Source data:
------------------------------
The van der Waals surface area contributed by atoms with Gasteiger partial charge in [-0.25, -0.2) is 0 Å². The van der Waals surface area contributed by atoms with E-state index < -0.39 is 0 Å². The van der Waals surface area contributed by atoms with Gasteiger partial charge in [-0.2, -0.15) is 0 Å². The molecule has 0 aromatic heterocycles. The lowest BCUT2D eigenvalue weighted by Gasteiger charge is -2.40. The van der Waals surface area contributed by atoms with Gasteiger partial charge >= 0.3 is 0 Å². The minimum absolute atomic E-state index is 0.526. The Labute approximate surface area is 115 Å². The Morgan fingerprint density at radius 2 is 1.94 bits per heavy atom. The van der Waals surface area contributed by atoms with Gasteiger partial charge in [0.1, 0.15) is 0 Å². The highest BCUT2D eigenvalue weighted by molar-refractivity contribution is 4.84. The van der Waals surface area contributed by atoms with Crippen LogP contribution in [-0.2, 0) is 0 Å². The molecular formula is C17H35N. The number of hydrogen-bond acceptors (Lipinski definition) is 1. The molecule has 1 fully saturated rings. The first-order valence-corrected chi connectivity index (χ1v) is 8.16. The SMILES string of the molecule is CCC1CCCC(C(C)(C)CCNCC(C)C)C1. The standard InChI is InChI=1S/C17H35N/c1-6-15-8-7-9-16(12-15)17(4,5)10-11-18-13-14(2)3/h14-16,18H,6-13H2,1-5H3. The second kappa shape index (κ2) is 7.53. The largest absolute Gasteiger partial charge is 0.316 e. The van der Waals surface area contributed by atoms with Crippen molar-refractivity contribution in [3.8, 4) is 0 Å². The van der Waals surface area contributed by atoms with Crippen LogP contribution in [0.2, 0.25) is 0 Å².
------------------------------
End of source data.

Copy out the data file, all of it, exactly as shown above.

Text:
The van der Waals surface area contributed by atoms with Gasteiger partial charge in [-0.25, -0.2) is 0 Å². The van der Waals surface area contributed by atoms with E-state index < -0.39 is 0 Å². The van der Waals surface area contributed by atoms with Gasteiger partial charge in [-0.2, -0.15) is 0 Å². The molecule has 0 aromatic heterocycles. The lowest BCUT2D eigenvalue weighted by Gasteiger charge is -2.40. The van der Waals surface area contributed by atoms with Gasteiger partial charge >= 0.3 is 0 Å². The minimum absolute atomic E-state index is 0.526. The Labute approximate surface area is 115 Å². The Morgan fingerprint density at radius 2 is 1.94 bits per heavy atom. The van der Waals surface area contributed by atoms with Gasteiger partial charge in [0.1, 0.15) is 0 Å². The highest BCUT2D eigenvalue weighted by molar-refractivity contribution is 4.84. The van der Waals surface area contributed by atoms with Crippen LogP contribution in [-0.2, 0) is 0 Å². The molecular formula is C17H35N. The number of hydrogen-bond acceptors (Lipinski definition) is 1. The molecule has 1 fully saturated rings. The first-order valence-corrected chi connectivity index (χ1v) is 8.16. The SMILES string of the molecule is CCC1CCCC(C(C)(C)CCNCC(C)C)C1. The standard InChI is InChI=1S/C17H35N/c1-6-15-8-7-9-16(12-15)17(4,5)10-11-18-13-14(2)3/h14-16,18H,6-13H2,1-5H3. The second kappa shape index (κ2) is 7.53. The largest absolute Gasteiger partial charge is 0.316 e. The van der Waals surface area contributed by atoms with Crippen molar-refractivity contribution in [3.8, 4) is 0 Å². The van der Waals surface area contributed by atoms with Crippen LogP contribution in [0.2, 0.25) is 0 Å².